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Elevated intraocular pressure (IOP) is primarily due to increased aqueous outflow resistance, but how aqueous outflow resistance is generated and regulated are still not fully understood. The aim of this study is to determine whether changes in outflow facility, outflow pattern, and morphology following acute IOP elevation were reversible when the IOP was returned to a normal level in bovine eyes using a two-color tracer technique to label outflow patterns within the same eye.
Twelve fresh enucleated bovine eyes were perfused with Dulbecco’s phosphate buffer saline (PBS) containing 5.5 mmol/L glucose (DBG) at 30 mmHg first to establish the baseline outflow facility followed by a fixed volume of red fluorescent microspheres (0.5 μm, 0.002% v/v). After the red tracer being replaced with DBG in the anterior chamber, perfusion was continued at 7 mmHg with the same volume of green tracer, followed by a fixative. In two control groups, the eyes were constantly perfused at either 30 mmHg (n=6) or 7 mmHg (n=6) using the same methods. The outflow facility (C, μl·min·−1mmHg−1), was continuously recorded. Confocal images were taken along the inner wall (IW) of the aqueous plexus (AP) in frontal sections. The percent of the effective filtration length (PEFL, PEFL=IW length exhibiting tracer labeling/total length of IW) was measured. Sections with AP were processed and examined by light microscopy. The total length of IW and the length exhibiting separation (SL) in the juxtacanalicular connective tissue (JCT) were measured. A minimum of eight collector channel (CC) ostia per eye were analyzed for herniations.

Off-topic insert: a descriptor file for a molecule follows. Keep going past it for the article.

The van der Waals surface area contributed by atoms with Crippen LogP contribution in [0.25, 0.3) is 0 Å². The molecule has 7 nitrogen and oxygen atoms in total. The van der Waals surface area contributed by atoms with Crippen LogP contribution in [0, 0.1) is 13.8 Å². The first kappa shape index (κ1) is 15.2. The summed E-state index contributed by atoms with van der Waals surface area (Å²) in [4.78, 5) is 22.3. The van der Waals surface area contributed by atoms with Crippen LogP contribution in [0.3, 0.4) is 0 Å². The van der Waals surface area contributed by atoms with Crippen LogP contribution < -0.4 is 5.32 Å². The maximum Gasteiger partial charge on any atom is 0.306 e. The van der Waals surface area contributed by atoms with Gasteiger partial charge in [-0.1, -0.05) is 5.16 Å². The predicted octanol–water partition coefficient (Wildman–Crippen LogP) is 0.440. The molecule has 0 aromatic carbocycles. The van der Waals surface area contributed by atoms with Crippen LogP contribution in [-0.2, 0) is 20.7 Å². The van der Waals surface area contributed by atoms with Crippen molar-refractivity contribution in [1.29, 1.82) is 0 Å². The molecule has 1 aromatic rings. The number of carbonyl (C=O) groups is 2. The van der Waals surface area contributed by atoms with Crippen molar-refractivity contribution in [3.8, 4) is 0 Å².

In the experimental (30–7 mmHg) group, the outflow facility was significantly higher at 7 mmHg ((4.81±1.33) μl·min·−1mmHg−1) than that at 30 mmHg ((0.99±0.15) μl·min·−1mmHg−1, P=0.002), corresponding to a significant increase in the PEFL (P=0.0003). The percent of CC ostia exhibiting herniations in the experimental group ((67.40±8.90) μl·min·−1mmHg−1) decreased significantly compared to that in the control at 30 mmHg ((94.44±3.33) μl·min·−1mmHg−1, P=0.03), but higher than that in the control at 7 mmHg ((29.43±4.60) μl·min·−1mmHg−1, P=0.01). Washout-associated separation between the IW and JCT was found by light microscopy and percent separation length (PSL, PSL=SL/total length of IW) was decreased in the control at 30 mmHg compared to that in the experimental group and control at 7 mmHg.